As most of the UK population is registered with a GP, the Centre believes that GP surgeries are most well placed to engage with people and, through social prescribing, enable them to access information and programmes that meet social and economic needs. They believe that General Practice is an under-utilised resource in improving health and tackling inequalities, given that 90% of patient contact is within general practice, yet, without social prescribing the opportunity to support people in addressing the wider determinants of health is missed. As well as social prescribing, they take advantage of the large foot-fall in the Health Centre with their ‘intelligent waiting room’. Staff from the Centre are pro-active, and take the opportunity to talk to patients about the non-clinical services available, whilst they are waiting for appointments.
Patients can self-refer to a wide range of advice, including social welfare advice, debt advice, skills and employability advice either via advisors in the Health Centre, or through the Community Centre’s connection zone.
How does social prescribing work?
Health care professionals support patients accessing services and programmes at the Centre by referring them to a Social Prescribing Coordinator. The Coordinator receives around 700 referrals a year. Patients will spend around an hour with the Coordinator discussing their social and economic needs, therefore enabling a more in depth understanding than a GP can develop in a 10 minute consultation. Subsequently a patient may be directed to an appropriate programme or service within the centre or to a local third sector organisation. The Coordinator often follows up the patients a number of times, rather than having an isolated contact. Patients can also self-refer to any of the services at the Centre.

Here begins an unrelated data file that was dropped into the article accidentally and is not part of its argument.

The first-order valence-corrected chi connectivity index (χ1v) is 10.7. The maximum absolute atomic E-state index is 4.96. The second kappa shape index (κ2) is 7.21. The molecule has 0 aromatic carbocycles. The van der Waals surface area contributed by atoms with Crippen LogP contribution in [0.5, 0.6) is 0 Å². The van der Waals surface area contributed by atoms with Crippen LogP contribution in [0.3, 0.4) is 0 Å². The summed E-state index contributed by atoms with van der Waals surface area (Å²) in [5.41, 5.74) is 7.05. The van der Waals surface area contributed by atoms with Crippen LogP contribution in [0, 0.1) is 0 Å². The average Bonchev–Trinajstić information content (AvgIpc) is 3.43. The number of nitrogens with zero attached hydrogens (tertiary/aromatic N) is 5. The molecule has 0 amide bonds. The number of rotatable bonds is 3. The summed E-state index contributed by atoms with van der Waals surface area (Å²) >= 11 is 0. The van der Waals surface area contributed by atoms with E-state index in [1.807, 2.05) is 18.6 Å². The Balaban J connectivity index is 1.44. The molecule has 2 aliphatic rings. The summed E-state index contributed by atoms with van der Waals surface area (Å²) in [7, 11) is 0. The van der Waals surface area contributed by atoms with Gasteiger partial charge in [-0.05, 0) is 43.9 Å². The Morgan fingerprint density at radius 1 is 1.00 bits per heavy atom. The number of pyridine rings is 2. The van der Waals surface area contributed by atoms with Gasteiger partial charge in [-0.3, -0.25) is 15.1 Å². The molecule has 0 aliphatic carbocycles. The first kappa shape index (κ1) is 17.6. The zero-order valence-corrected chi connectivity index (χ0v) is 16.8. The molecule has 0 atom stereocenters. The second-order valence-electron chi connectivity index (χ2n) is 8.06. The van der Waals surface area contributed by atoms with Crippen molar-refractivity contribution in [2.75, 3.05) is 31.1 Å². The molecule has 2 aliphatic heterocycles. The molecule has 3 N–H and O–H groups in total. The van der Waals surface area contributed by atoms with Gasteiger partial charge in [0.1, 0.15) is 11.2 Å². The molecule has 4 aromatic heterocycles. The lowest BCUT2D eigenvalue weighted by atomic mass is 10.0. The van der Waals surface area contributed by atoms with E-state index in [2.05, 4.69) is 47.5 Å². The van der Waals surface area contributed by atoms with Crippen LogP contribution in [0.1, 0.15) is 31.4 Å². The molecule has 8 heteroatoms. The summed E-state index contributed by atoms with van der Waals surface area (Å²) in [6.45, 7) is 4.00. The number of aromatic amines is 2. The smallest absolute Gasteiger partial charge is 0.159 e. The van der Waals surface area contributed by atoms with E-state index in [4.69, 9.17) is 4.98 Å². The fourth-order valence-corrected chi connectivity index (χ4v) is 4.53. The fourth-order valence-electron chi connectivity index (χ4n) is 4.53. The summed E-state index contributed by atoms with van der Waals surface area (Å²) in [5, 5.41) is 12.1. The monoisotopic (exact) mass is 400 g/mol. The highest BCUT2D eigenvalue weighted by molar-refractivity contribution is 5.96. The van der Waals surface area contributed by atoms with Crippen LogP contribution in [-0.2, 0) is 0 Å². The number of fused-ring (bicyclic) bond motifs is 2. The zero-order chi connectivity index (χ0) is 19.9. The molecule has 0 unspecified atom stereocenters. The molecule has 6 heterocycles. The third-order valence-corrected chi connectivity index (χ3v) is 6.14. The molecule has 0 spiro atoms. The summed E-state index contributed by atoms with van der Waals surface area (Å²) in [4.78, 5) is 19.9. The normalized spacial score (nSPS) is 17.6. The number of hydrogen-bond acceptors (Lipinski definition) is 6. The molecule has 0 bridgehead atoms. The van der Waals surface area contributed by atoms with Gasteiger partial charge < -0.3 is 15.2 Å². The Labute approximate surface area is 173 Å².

Programmes provided by the Centre are wide ranging. They include healthy lifestyle and weight management advice, a community gym, advice on managing debt, advice on benefits, English courses, digital inclusion courses, vocational skills development, and support gaining employment. They also have a number of activities and groups which aim to reduce social isolation such as a community café and community gardens, walking, cooking or gardening groups, arts and volunteer programmes.
The centre employs around 150 staff, around half of whom are local to the area and many started from the volunteer programme.
Have there been any barriers to patients accessing the services?
The Centre is located in an ethnically diverse community and the staff represent that diversity. This is often helpful at putting people at their ease when accessing services.
As with all services targeting patients with high levels of deprivation, some patients may be reluctant to attend due to the multiple pressures within their lives, lack of confidence, a lack of trust towards professionals or feeling overwhelmed by the many issues they face. Other reasons patients may not attend could include mental health problems or drug and alcohol issues.
How does the Bromley by Bow Centre support others setting up similar services?